Several years ago, Canary Pete's political cartoon flooded email inboxes and social media pages. The humorous illustration showed a middle-aged executive walking into a typical job interview, with the exception that he had to build his own office chair (since he was applying to work at IKEA). Pete's satire might be short-lived, as last week the robotics industry achieved a new milestone – building an IKEA chair in less than 10 minutes! It is unclear how soon bots will be replacing human assemblers like TaskRabbit, but in the the words of Jackie DeChamps, Chief Operating Officer of IKEA USA,"We are always looking at ways we can innovate and help make our customers' lives at home easier." Addressing the elephant in the room, I debated a colleague earlier this month at The Frontier Conference in New Orleans.
Research by the World Economic Forum (WEF) has found that COVID-19 has caused the labour market to change faster than expected, and that by 2025, automation and a new division of labour between humans and machines will disrupt 85 million jobs globally spanning 15 industry sectors and 26 economies. The Future of Jobs 2020 report also found that roles in areas such as data entry, accounting and administrative support are decreasing in demand as automation and digitization in the workplace increases. "More than 80% of business executives are accelerating plans to digitize work processes and deploy new technologies; and 50% of employers are expecting to accelerate the automation of some roles in their companies." "COVID-19 has accelerated the arrival of the future of work," said Saadia Zahidi, Manging Director at the WEF. "It's a double disruption scenario that presents another hurdle for workers in this difficult time. The window of opportunity for proactive management of this change is closing fast. Businesses, governments and workers must plan to urgently work together to implement a new vision for the global workforce."
Gartner says more than 3 million workers across the world will have a'robo boss' by 2018. High time businesses reorient skill development programs to help mid-level managers stay relevant. In July, the Vodafone-Idea merger was approved by the Competition Commission of India (CCI). The mega deal will make the shareholders of both companies become part of the largest telecom company in India, and reward them in the future. It will also create a situation that can quickly escalate into a nightmare.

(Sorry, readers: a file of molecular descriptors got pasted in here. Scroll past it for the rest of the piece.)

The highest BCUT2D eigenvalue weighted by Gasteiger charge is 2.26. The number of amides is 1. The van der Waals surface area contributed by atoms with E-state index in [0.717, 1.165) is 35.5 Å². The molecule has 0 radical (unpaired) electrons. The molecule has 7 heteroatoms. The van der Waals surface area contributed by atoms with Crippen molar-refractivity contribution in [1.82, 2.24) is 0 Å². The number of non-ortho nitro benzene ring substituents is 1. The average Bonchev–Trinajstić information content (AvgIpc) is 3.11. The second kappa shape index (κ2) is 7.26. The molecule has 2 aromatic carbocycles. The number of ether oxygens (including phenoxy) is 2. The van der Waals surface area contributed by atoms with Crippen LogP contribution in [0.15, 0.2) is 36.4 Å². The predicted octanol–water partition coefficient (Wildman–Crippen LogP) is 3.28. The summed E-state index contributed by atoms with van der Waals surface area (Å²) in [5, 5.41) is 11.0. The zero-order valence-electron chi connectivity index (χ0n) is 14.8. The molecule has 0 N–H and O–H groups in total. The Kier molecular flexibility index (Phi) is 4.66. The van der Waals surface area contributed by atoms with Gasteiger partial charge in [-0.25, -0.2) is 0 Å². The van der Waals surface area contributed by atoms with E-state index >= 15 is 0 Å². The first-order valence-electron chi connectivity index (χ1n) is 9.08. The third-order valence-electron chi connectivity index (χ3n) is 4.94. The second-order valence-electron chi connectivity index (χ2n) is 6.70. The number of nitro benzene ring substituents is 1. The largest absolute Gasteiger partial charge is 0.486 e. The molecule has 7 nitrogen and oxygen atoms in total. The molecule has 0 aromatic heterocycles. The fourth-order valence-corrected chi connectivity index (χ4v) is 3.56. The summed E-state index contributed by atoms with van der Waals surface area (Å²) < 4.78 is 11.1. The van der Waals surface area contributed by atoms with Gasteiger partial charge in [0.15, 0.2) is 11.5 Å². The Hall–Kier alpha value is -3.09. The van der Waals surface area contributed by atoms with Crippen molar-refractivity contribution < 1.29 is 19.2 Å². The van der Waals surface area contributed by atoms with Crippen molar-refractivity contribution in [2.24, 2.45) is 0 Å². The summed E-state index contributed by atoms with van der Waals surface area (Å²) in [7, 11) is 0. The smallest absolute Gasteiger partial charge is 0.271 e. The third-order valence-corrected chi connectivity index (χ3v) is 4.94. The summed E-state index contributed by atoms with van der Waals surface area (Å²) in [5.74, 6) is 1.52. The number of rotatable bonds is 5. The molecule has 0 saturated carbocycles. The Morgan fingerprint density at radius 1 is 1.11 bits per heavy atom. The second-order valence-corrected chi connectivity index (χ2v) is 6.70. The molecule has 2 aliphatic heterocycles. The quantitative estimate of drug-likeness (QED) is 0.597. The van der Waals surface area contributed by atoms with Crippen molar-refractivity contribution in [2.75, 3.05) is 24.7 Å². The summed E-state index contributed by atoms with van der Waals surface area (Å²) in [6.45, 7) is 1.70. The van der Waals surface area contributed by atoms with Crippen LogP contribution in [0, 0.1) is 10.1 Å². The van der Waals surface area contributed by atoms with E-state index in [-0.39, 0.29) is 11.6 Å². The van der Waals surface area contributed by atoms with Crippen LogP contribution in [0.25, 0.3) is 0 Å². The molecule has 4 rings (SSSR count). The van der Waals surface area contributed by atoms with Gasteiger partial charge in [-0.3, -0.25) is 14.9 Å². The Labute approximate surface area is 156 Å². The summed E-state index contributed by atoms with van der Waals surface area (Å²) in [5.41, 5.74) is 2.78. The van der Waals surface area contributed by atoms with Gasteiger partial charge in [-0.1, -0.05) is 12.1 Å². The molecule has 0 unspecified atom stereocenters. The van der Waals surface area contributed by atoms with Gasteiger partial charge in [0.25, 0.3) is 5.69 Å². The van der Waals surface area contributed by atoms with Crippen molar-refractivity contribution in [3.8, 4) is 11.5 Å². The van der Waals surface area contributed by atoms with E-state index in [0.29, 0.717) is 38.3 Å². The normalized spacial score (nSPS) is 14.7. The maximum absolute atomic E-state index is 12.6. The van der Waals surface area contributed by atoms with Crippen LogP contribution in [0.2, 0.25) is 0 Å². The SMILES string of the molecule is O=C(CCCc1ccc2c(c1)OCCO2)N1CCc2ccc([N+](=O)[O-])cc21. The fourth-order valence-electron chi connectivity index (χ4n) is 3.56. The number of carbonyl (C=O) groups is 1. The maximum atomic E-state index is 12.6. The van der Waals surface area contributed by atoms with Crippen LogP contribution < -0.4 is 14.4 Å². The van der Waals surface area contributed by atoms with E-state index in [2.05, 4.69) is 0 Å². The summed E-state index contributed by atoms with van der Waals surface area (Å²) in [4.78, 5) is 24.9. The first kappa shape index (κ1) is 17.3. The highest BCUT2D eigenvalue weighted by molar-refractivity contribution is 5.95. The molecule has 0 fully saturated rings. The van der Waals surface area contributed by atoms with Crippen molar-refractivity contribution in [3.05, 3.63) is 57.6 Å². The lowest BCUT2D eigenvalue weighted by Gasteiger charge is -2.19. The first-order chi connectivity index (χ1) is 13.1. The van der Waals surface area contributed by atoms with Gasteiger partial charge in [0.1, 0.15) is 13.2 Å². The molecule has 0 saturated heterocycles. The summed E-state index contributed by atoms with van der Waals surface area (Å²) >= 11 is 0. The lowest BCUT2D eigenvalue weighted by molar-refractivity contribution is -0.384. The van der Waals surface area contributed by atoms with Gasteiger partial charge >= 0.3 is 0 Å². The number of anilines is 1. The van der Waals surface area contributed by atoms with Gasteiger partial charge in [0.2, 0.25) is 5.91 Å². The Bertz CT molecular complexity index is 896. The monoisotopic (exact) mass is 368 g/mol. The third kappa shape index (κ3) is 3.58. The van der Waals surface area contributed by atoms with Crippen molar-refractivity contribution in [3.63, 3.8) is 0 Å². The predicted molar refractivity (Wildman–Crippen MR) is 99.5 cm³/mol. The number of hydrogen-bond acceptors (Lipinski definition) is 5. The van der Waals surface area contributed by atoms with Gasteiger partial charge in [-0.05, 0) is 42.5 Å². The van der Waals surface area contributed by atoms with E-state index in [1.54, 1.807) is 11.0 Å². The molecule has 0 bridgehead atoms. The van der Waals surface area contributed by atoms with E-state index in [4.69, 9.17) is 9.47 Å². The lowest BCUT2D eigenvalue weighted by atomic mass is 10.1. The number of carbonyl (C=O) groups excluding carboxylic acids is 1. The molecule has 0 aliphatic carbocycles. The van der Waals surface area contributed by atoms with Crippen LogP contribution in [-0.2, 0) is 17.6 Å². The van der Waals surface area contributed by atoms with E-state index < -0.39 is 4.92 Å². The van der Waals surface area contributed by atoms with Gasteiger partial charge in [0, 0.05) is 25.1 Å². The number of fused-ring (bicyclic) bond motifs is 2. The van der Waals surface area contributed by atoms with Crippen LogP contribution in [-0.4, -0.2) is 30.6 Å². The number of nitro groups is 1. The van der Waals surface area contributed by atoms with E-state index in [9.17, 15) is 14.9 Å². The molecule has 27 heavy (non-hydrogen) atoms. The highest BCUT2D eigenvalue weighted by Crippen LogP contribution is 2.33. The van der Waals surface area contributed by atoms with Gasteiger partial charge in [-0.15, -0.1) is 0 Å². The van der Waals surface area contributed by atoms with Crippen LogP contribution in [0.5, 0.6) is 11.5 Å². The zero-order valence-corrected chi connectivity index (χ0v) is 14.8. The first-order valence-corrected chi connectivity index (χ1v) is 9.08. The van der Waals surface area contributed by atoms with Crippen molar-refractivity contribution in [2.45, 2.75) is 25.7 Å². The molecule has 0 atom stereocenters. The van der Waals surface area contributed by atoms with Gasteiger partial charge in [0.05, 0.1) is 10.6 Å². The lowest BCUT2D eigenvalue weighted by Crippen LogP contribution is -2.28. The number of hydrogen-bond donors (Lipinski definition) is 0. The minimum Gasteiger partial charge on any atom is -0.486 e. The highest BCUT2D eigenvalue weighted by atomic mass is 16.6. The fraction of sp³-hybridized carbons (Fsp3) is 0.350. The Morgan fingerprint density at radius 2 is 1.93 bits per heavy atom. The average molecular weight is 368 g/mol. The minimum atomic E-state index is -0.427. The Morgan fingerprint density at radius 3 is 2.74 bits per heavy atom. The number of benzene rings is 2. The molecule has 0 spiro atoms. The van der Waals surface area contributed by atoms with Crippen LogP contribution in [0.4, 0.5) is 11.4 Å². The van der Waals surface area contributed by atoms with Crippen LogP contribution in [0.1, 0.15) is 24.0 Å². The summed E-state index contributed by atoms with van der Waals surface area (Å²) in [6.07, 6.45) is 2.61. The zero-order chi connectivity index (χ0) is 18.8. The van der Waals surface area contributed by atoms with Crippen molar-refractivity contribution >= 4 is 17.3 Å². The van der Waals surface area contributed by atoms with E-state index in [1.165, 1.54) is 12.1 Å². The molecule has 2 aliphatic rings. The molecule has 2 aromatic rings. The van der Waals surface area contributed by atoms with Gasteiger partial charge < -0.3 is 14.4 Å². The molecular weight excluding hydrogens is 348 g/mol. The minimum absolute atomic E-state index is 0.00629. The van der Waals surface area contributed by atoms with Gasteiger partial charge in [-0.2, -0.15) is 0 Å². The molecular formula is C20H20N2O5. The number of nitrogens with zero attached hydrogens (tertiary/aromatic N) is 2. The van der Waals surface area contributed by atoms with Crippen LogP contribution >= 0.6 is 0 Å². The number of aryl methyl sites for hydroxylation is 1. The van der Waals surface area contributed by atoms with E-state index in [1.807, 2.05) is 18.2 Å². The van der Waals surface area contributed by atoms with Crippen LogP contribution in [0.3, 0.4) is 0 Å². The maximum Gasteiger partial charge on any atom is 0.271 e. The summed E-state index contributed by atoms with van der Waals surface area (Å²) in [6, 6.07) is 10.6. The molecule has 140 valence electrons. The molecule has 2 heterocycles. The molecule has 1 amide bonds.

DAVOS, SWITZERLAND – When global leaders and captains of industry gathered in Davos last week for the 2018 World Economic Forum, AI and the economy of tomorrow dominated the discussions. Coupled with the launch of two new reports into the future of work at the summit, it is clear that AI and reskilling are already central considerations for policymakers and businesses alike.
According to the ONS (Office for National Statistics) around 1.5 million jobs in England alone could be at risk from automation. Deloitte finds that over the next two decades, up to 35% of all jobs could be at high risk of being replaced by automated systems. If the rise of automation has the potential to impact millions of jobs, will workers want to adapt and learn new skills if their jobs are at risk? A two-year Commission on Workers and Technology is currently assessing the impact automation and artificial intelligence (AI) could have on the UK's workforce. Yvette Cooper MP, who is chair of the Commission, wrote in The Guardian: "Trades unions and communities can't just stand by and hope for the best. If we want technological change to benefit everyone rather than widening inequality, then we need to start preparing now."